The Johnny Crossan story revisited: (3) what Brian Clough told him

Only tiny glimpses of Johnny Crossan, from after his SAFC days, in this clip of a 4-1 home defeat of Man City by Chelsea. In one of them he acts as peacemaker after Mike Summerbee appears to stamp on Eddie McCreadie. But it has been a privilege to run the interview with him, not least because although Johnny played with Colin Bell, Mike Doyle, Summerbee and other City stars, it is his time at Sunderland that he remembers most fondly …

Just about time to wrap up the three-part interview with Johnny Crossan, reproduced from four years ago for the benefit of readers of Salut! Sunderland who missed it back then.

My thanks to the many people, including those too young to have seen him play, who have visited the site – or revisited it – to read about him. This was the final instalment as published in 2011.

The first two parts can be reached by clicking on these links:

https://safc.blog/2014/10/the-johnny-crossan-story-revisited-sunderland-not-manchester-city-in-his-heart/

https://safc.blog/2014/10/the-johnny-crossan-story-revisited-2-a-rebel-in-sunderlands-cause/

The final part of the the interview took the form of Johnny’s quickfire answers to a final burst of questions:

Salut! Sunderland: Best goal scored:

Johnny Crossan: In the 3-3 cup draw, Old Trafford. Feb 29 1964*

Best game played:

The 2-2 replay. March 4 1964

Worst game played:

A night game at Yeovil. We were lucky to get a 2-2 draw **

Feelings on Newcastle United:

Another club that should be buying better players than they do

One word to describe Charlie Hurley:

Priceless

Ditto Brian Clough:

Brilliant***


How did it go in the 5-a-side after we spoke last Friday.? You said you’d get a hat-trick.

I got five!

* Johnny remembered it as his second goal, but that was a penalty so he clearly meant the first, described here by Phil Johnson, writing from flood-hit Thailand, in these terms:

“He picked up the ball on the left wing, close to the half way line, and went past a couple of players and then cut inside, beating another 2 or 3, then from the centre of the 18 yard line he drove it into the net.
He did, almost, the same thing for a second but this time was slightly inside the penalty area and was upended – he then scored from the resultant spot kick!”

** I can find no trace of such a game. Maybe one he played after leaving Sunderland. Boro, his last club in England, did play a 2-2 FA Cup draw in a replay at Hull City in Jan 31 1968 before winning the second replay. Yeovil is a long way from Hull, though. Maybe there is statistics sleuth out there who can track this down.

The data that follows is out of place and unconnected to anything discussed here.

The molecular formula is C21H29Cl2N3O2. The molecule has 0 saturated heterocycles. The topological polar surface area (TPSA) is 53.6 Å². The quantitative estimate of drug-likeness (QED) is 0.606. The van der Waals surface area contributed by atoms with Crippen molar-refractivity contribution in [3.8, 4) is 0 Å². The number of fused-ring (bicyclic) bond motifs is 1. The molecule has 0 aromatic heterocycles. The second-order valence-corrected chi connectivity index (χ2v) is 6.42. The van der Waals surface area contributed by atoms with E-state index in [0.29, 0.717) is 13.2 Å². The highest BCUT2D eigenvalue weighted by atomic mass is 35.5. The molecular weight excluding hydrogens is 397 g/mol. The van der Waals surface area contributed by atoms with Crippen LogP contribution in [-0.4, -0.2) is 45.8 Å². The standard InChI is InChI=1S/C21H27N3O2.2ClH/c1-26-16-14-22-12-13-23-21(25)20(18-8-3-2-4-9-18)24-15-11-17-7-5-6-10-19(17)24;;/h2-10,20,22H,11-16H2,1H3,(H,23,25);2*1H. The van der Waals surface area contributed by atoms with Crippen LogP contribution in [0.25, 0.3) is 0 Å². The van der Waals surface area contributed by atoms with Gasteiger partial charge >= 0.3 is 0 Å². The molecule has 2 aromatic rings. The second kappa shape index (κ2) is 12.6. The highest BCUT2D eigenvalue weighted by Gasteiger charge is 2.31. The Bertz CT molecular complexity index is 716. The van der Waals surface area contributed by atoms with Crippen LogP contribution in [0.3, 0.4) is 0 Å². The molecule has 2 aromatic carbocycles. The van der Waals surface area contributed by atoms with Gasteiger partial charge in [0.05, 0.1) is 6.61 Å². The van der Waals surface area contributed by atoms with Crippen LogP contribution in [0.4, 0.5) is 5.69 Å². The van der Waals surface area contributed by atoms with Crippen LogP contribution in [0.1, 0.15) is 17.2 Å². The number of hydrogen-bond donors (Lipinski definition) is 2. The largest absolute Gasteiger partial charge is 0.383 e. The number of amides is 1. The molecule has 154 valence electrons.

STOP PRESS: I have just asked Johnny again about this and he now realises it was an FA Cup game at Gravesend (a 1-1 draw on Feb 12 1963) – “terrible pitch, I think we got lost on the way to ground, we were dreadful”. He got two goals in the 5-2 win in the replay, Sharkey, Mulhall and Fogarty getting the others.

johnny crossan4

*** Great quote from Brian Leng’s interview with Johnny for The Roker End, to whom thanks again for permission to use photos: “We were all sitting in the dressing room when Cloughie shouts to me: ‘Young man – do you realise this club has paid £30,000 for you to get goals for me and since you arrived you’ve not created one chance?’.”

And finally, thanks again to Johnny, to whom life has often but not always been kind but who has plenty of great memories to look back on. I will dedicate these interviews to the memory of his wife, Barbara, who loved Sunderland but died five years ago.

All interviews: Colin Randall

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Jake invites support

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6 thoughts on “The Johnny Crossan story revisited: (3) what Brian Clough told him”

  1. I was at the Gravesend match in 1963. Terrible game, and we were very lucky to get a draw. It was just about the worst display that I’ve ever seen from a Sunderland side [ and, trust me, I’ve seen some shockers ]

    Really enjoyed the footage from the Man C / Chelsea game. It featured some of my favourite players of that era. Colin Bell was a joy to watch : Mike Summerbee one of the hardest players of that time – unusual for a winger – and Johnny Crossan of course.

    I saw a lot of that Chelsea side too. Some great players. Bobby Tambling was a goal machine, and Peter Osgood was one of the most naturally gifted footballers that I ever watched, and another, like Summerbee, who could really look after himself.

    I wonder what they [ Summerbee and Osgood ] would make of some of the histrionics which go on these days?

  2. I just spoke to Johnny – 76 in November, still playing three times a week, still running his sports shop, still full of beans. I’ll talk to him a little more and do a little piece to update the story, later this week or maybe next.

  3. Great series, but I hope Ambrose Fogarty doesn’t get upset at his name being mis-spelt. (At least I think it was Fogarty as I don’t remember a Gogarty!!!)


    — Fixed with thanks, Bill – M Salut

  4. Agreed Jeremy, thoroughly enjoyed this series. All my older relatives were so excited by the team in the early 60s, they loved and raved about watching Johnny, the most frequent description being “class.” I couldn’t wait to see him and he scored the only goal in my first ever game at Roker.

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